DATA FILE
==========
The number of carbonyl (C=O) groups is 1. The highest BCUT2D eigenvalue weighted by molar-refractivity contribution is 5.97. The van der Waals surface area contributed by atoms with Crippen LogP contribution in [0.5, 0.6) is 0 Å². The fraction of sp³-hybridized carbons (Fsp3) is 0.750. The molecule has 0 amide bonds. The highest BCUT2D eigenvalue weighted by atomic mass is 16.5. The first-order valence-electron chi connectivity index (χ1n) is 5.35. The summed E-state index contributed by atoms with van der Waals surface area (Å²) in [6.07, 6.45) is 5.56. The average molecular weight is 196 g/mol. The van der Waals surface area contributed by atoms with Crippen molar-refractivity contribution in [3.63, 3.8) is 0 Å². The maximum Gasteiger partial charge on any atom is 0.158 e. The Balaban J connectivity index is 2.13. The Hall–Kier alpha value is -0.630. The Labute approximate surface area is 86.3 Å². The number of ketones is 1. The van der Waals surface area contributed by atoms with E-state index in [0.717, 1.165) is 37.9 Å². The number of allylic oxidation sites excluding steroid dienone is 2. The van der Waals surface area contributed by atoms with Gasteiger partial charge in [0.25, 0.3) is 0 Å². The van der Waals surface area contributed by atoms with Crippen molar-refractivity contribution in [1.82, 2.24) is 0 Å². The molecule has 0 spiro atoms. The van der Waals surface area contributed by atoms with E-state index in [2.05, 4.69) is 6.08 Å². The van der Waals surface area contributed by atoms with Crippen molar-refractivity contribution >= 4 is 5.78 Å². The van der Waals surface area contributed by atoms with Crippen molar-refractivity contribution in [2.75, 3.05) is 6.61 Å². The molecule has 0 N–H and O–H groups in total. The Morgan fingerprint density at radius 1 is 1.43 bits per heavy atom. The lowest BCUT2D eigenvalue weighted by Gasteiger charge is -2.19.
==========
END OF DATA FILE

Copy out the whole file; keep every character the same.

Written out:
The number of carbonyl (C=O) groups is 1. The highest BCUT2D eigenvalue weighted by molar-refractivity contribution is 5.97. The van der Waals surface area contributed by atoms with Crippen LogP contribution in [0.5, 0.6) is 0 Å². The fraction of sp³-hybridized carbons (Fsp3) is 0.750. The molecule has 0 amide bonds. The highest BCUT2D eigenvalue weighted by atomic mass is 16.5. The first-order valence-electron chi connectivity index (χ1n) is 5.35. The summed E-state index contributed by atoms with van der Waals surface area (Å²) in [6.07, 6.45) is 5.56. The average molecular weight is 196 g/mol. The van der Waals surface area contributed by atoms with Crippen molar-refractivity contribution in [3.63, 3.8) is 0 Å². The maximum Gasteiger partial charge on any atom is 0.158 e. The Balaban J connectivity index is 2.13. The Hall–Kier alpha value is -0.630. The Labute approximate surface area is 86.3 Å². The number of ketones is 1. The van der Waals surface area contributed by atoms with E-state index in [0.717, 1.165) is 37.9 Å². The number of allylic oxidation sites excluding steroid dienone is 2. The van der Waals surface area contributed by atoms with Gasteiger partial charge in [0.25, 0.3) is 0 Å². The van der Waals surface area contributed by atoms with Crippen molar-refractivity contribution in [1.82, 2.24) is 0 Å². The molecule has 0 spiro atoms. The van der Waals surface area contributed by atoms with E-state index in [2.05, 4.69) is 6.08 Å². The van der Waals surface area contributed by atoms with Crippen molar-refractivity contribution >= 4 is 5.78 Å². The van der Waals surface area contributed by atoms with Crippen molar-refractivity contribution in [2.75, 3.05) is 6.61 Å². The molecule has 0 N–H and O–H groups in total. The Morgan fingerprint density at radius 1 is 1.43 bits per heavy atom. The lowest BCUT2D eigenvalue weighted by Gasteiger charge is -2.19.